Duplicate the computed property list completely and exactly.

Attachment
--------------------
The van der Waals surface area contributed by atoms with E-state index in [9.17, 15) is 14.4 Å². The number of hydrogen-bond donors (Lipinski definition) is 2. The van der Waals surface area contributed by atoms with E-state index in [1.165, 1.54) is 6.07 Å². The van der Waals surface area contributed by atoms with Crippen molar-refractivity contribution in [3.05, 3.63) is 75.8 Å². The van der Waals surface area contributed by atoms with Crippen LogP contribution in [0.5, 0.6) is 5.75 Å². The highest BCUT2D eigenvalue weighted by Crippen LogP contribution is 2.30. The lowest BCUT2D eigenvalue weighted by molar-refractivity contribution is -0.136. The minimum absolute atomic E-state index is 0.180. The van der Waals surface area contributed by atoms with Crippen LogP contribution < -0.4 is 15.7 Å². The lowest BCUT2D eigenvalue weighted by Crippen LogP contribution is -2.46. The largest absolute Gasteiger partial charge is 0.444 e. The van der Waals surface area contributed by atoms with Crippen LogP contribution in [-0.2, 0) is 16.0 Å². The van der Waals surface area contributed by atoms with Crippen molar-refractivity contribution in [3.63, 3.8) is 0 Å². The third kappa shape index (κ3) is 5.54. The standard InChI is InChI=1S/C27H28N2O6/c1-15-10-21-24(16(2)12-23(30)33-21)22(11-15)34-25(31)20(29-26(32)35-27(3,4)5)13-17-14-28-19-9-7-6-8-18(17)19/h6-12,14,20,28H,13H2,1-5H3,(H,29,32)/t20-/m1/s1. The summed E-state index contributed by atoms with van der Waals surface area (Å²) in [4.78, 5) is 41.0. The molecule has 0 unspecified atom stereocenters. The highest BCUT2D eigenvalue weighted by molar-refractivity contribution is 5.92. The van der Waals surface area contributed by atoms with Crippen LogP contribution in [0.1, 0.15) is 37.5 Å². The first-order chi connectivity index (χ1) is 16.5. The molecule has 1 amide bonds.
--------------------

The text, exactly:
The van der Waals surface area contributed by atoms with E-state index in [9.17, 15) is 14.4 Å². The number of hydrogen-bond donors (Lipinski definition) is 2. The van der Waals surface area contributed by atoms with E-state index in [1.165, 1.54) is 6.07 Å². The van der Waals surface area contributed by atoms with Crippen molar-refractivity contribution in [3.05, 3.63) is 75.8 Å². The van der Waals surface area contributed by atoms with Crippen LogP contribution in [0.5, 0.6) is 5.75 Å². The highest BCUT2D eigenvalue weighted by Crippen LogP contribution is 2.30. The lowest BCUT2D eigenvalue weighted by molar-refractivity contribution is -0.136. The minimum absolute atomic E-state index is 0.180. The van der Waals surface area contributed by atoms with Crippen LogP contribution < -0.4 is 15.7 Å². The lowest BCUT2D eigenvalue weighted by Crippen LogP contribution is -2.46. The largest absolute Gasteiger partial charge is 0.444 e. The van der Waals surface area contributed by atoms with Crippen LogP contribution in [-0.2, 0) is 16.0 Å². The van der Waals surface area contributed by atoms with Crippen molar-refractivity contribution in [3.63, 3.8) is 0 Å². The third kappa shape index (κ3) is 5.54. The standard InChI is InChI=1S/C27H28N2O6/c1-15-10-21-24(16(2)12-23(30)33-21)22(11-15)34-25(31)20(29-26(32)35-27(3,4)5)13-17-14-28-19-9-7-6-8-18(17)19/h6-12,14,20,28H,13H2,1-5H3,(H,29,32)/t20-/m1/s1. The summed E-state index contributed by atoms with van der Waals surface area (Å²) in [4.78, 5) is 41.0. The molecule has 0 unspecified atom stereocenters. The highest BCUT2D eigenvalue weighted by molar-refractivity contribution is 5.92. The van der Waals surface area contributed by atoms with Crippen LogP contribution in [0.1, 0.15) is 37.5 Å². The first-order chi connectivity index (χ1) is 16.5. The molecule has 1 amide bonds.